Freeze Drying

Freeze drying has been extensively used to prepare porous structures with many different polymers, including silk proteins [213, 214], PGA, PL .LA, PLGA and PLGA/PPF blends, for tissue engineering and biological applications. Freeze drying is a slow batch process based on the principle of sublimation to extract dry product from an aqueous solution. This technique first dissolves the polymer in a solvent to form a solution of desired concentration. Then the solution is usually frozen, and the solvent is removed by lyophilization under the high vacuum to prepare a the scaffold with high porosity and interconnectivity [215]. Freeze drying technique is also a common and effective method that is widely used in a suitable reinforced scaffold for successful transplantation therapy. Kane et al. [216] studied the freeze-dried HA reinforced collagen scaffolds to evaluate the effects of HA reinforcement on the architecture and mechanical properties of freeze-dried collagen scaffolds. Mobini et al. [217] fabricated 3D scaffolds by embedding of natural degummed silk fibers in a matrix of regenerated fibroin, followed by freeze-drying. Hiraoka et al. [218] obtained PGA fiber-reinforced collagen sponges by freezedrying a collagen solution with PGA fibers and the dehydrothermal cross-linking technique.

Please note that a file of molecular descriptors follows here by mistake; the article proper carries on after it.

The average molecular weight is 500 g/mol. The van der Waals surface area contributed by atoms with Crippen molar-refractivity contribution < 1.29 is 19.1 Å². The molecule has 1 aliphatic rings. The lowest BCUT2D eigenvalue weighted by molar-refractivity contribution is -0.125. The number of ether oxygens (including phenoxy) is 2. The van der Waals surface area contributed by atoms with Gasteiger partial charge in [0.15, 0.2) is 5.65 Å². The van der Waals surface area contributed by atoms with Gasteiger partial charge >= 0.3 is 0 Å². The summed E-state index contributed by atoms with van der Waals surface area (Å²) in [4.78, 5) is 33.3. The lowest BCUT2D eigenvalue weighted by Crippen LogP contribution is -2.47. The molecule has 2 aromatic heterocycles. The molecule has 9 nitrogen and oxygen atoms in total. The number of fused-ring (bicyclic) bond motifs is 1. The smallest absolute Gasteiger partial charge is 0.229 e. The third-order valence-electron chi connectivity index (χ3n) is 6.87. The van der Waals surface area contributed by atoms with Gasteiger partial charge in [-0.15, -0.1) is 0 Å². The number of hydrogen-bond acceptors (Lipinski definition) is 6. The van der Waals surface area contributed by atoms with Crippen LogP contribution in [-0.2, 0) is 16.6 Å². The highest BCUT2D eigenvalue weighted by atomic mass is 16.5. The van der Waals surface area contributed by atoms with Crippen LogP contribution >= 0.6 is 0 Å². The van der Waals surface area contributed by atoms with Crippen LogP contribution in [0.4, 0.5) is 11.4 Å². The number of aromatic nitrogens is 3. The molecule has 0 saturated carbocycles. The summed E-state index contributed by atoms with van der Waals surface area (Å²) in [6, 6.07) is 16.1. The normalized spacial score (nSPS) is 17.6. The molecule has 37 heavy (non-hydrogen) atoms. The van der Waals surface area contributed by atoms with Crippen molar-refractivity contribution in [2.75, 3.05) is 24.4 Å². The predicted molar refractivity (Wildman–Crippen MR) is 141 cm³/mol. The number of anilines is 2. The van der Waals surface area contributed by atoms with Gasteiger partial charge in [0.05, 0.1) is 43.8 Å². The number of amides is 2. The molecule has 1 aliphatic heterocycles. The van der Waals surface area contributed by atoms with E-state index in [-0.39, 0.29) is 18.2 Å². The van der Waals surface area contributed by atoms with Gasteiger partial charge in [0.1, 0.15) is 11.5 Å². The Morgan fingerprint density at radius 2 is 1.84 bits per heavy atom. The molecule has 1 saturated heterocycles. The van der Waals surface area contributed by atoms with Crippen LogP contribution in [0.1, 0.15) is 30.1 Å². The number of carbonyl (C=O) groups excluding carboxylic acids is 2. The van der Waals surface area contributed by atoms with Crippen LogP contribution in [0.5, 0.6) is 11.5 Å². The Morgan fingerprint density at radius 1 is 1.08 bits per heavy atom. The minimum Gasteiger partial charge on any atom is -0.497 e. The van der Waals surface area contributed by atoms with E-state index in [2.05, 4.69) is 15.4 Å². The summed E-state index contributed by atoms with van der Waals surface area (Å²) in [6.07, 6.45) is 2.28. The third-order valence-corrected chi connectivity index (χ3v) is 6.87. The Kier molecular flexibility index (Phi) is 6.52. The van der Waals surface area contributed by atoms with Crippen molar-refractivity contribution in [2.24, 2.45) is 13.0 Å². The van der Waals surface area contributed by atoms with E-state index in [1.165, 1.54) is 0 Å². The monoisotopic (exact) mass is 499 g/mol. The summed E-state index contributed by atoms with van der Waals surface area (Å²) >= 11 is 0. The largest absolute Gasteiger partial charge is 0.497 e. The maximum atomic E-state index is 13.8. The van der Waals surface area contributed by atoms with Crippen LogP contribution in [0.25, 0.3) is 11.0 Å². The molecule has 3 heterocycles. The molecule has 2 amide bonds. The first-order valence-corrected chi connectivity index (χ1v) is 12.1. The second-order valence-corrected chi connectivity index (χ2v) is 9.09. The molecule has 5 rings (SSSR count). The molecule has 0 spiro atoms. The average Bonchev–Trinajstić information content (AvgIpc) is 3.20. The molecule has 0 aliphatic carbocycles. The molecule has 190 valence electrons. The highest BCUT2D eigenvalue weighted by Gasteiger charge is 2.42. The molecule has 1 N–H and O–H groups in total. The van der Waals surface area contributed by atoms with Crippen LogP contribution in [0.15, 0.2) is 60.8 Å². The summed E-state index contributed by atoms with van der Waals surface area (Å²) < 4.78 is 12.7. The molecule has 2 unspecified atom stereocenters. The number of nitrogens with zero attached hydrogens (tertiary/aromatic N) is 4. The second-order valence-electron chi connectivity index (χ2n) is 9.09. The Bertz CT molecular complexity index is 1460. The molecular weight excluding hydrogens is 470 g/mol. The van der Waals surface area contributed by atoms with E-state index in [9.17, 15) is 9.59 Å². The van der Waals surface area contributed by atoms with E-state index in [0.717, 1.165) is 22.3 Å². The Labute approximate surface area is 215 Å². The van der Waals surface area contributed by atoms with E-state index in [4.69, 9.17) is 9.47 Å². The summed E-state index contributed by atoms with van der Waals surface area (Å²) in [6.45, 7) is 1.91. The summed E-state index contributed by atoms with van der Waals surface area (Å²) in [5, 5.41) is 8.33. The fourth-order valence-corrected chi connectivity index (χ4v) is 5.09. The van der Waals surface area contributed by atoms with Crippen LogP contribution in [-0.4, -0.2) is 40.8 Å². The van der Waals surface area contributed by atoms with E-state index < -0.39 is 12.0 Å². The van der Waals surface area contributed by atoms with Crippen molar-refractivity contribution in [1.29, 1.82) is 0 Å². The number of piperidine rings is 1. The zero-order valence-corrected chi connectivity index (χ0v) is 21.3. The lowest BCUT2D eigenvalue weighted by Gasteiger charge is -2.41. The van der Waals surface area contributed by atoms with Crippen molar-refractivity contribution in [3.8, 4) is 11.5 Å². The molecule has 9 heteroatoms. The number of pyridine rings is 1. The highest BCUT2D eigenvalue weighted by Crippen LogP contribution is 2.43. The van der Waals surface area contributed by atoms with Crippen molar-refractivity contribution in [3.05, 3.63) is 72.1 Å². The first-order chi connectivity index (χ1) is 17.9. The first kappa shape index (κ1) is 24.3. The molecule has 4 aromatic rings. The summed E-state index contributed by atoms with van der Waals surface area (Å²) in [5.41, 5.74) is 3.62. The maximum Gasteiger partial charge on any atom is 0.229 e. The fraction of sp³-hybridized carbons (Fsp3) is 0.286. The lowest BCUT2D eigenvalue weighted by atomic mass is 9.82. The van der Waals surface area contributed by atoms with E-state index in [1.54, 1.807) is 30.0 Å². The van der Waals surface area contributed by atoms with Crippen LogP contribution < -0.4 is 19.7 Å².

When compared to the other methods [219], the main advantage of this technique is that it doesn’t require a high temperature and is conducive to maintaining the activity of biomacromolecules and pharmaceuticals [220, 221]. The freezedrying process doesn’t bring any impurities into the samples, so that a separate leaching step is not required. The drawback of this technique is smaller pore size and long processing time [221]. Despite some of the shortcomings of this technique, it is often applied for the manufacture of tissue-engineered scaffolds, even in the present study.

 
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